To commemorate Women's History Month and in advance of International Women's Day, please join us for a special conversation about women's political participation around the world with seven female ambassadors representing their countries in the United States. Reception to follow.
The Doyle Forman Theater was packed with students, faculty and community members eager to watch On the Basis of Sex, the new film about Supreme Court Justice Ruth Bader Ginsburg’s early years as a lawyer. The film illustrated some of the formative cases that Ginsburg tackled, altering the precedent around gender and the law. It also depicted the love story between Ginsburg and her husband, Marty, and how they worked together to change history.
After the film, Betsy Fischer Martin moderated a discussion with Vicky Wilkins, Dean, School of Public Affairs and Beth Frank, Adjunct Associate Professor of Law, Washington College of Law, about their reactions to the film and how they think society has evolved since the crucial sex discrimination cases Ginsburg argued when she was a young lawyer. Audience members questioned the panelists about their interpretation of changes in the legal system since the late 1970s.
Feb 14: Galentine's Day Panel
Betsy Fischer Martin moderated a “Galentine’s Day” Panel sponsored by the Graduate Student Council featuring four SPA alumnae with a wide range of expertise. Tanya Aldridge is a Public Affairs Specialist in the Office of Public Affairs/Office of Inspector General at the Department of Homeland Security.Tracy Bellamy-Anderson is Senior Management Office at the Office of Management at the Center for Drug Evaluation and Research. Kacey Buderi is Senior Analyst at MACPAC (Medicaid and CHIP Payment and Access Commission), and Kelly Mason is Content Manager at Leadership Connect.
The panel discussed how they landed their current positions, the importance of networking, and the (sometimes painful) lessons they learned from their very first jobs.
Feb 7: Statewide Women's Policy Conference
WPI Adjunct Professor and Women In Government Executive Director Lucy Gettman presented on "Having Your Voice Heard" at the Statewide Women's Policy Conference in Chattanooga. Sponsored by Mayor Andy Berke's Mayor's Council for Women, the session was packed with elected officeholders & appointees, candidates, campaign leaders, advocates & entrepreneurs—every one a political leader in her own way.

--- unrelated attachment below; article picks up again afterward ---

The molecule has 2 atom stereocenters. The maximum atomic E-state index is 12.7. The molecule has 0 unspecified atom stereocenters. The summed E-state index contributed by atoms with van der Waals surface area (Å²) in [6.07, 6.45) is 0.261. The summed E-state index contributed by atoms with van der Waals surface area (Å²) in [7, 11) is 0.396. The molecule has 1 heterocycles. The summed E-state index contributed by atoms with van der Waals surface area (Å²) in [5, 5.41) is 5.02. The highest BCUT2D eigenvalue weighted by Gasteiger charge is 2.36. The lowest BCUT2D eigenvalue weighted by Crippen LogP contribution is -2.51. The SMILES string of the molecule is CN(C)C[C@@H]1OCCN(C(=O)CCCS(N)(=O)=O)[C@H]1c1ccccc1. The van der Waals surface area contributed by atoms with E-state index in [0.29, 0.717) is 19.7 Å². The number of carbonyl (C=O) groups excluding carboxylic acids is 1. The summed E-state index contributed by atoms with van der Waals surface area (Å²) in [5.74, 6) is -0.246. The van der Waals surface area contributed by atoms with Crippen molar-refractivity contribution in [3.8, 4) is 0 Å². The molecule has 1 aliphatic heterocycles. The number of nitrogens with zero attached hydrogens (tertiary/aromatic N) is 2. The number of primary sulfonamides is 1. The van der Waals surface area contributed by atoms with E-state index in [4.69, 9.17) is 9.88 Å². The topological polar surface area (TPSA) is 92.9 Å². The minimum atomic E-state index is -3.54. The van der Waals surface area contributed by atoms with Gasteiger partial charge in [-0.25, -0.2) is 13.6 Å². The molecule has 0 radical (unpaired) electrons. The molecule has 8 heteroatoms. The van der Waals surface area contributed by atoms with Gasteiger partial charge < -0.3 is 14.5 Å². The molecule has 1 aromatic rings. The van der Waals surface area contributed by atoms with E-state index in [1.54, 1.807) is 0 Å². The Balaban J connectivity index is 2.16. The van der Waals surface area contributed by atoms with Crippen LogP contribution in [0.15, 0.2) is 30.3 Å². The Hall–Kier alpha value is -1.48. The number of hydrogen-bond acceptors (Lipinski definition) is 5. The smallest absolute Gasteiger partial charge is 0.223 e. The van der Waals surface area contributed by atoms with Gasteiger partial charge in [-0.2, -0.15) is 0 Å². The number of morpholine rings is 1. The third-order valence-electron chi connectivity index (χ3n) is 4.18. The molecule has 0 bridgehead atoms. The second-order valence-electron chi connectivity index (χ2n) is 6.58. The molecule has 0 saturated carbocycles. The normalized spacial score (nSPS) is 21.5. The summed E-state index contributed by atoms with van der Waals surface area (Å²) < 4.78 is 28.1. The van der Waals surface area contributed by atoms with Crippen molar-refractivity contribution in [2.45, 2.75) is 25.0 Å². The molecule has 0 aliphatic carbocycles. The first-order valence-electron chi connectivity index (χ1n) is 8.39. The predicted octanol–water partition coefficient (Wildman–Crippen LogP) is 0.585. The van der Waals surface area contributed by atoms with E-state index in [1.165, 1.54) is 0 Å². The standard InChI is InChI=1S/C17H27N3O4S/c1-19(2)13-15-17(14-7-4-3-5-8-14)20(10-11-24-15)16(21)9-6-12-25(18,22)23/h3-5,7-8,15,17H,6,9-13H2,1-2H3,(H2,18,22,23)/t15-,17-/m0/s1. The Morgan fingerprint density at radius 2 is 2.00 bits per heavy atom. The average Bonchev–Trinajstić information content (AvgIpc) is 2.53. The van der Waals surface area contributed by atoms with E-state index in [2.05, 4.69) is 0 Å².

The Women & Politics Institute is pleased to announce Madison Wheeler as the winner of the Drew Waverly Patterson Award, which honors students who are civic-minded and work for the good of all people. Madison is a junior in the School of Public Affairs, majoring in Communications, Legal Institutions, Economics, and Government (CLEG).
In her time at AU, she has shown a commitment to WPI’s mission of closing the gender gap in political leadership through her extracurricular activities and coursework. Serving in Student Government, Madison coordinated health and self-care programming for the Women’s Initiative. She has also focused on gender justice issues in her courses, taking Women, Power and Politics and Gender Roles in the Economy. She plans to apply to law schools in various urban areas around the United States, including the American University Washington College of Law. She hopes to focus her legal career on criminal defense for indigent clients. She is also interested in political advocacy to expand the right to counsel.
At the February session of our WeLead training program, participants learned what it takes to run a successful political campaign, be it local or presidential, as the candidate or consultant. The day's dynamic speakers included Dr. Trace Lasley, Adjunct Professor at American University, on networking, Bailey Childers of H&R Block on field operations, Ashley O'Connor of Strategic Media Partners on advertising, Molly O'Rourke, of Hart Research and an Executive in Residence at American University, on polling, and Michele Nix of the Geneva Centre for Security Policy on speechwriting. They inspired the students to explore and discover who they trust, what they care about, when to run, where to get started, and how they can make a difference. Several commons themes emerged across the disciplines, including developing a core support network, listening to yourself, having a plan, and working hard.
Named after our nonpartisan WeLeadleadership training program for young women, we created this curated weekend reading list for those interested in news and research about women in politics. The email is delivered to inboxes on Saturday morning, so you can catch up on any news that you may have missed during your busy week. If you haven't received it yet, please subscribe below. You can also share it with interested family and friends. Thanks for all the positive feedback so far.
The nonpartisan Women & Politics Institute at American University provides academic training to young women that encourages them to become involved in the political process and facilitates research by faculty and students that enhances our understanding of the challenges and opportunities women face in the political arena.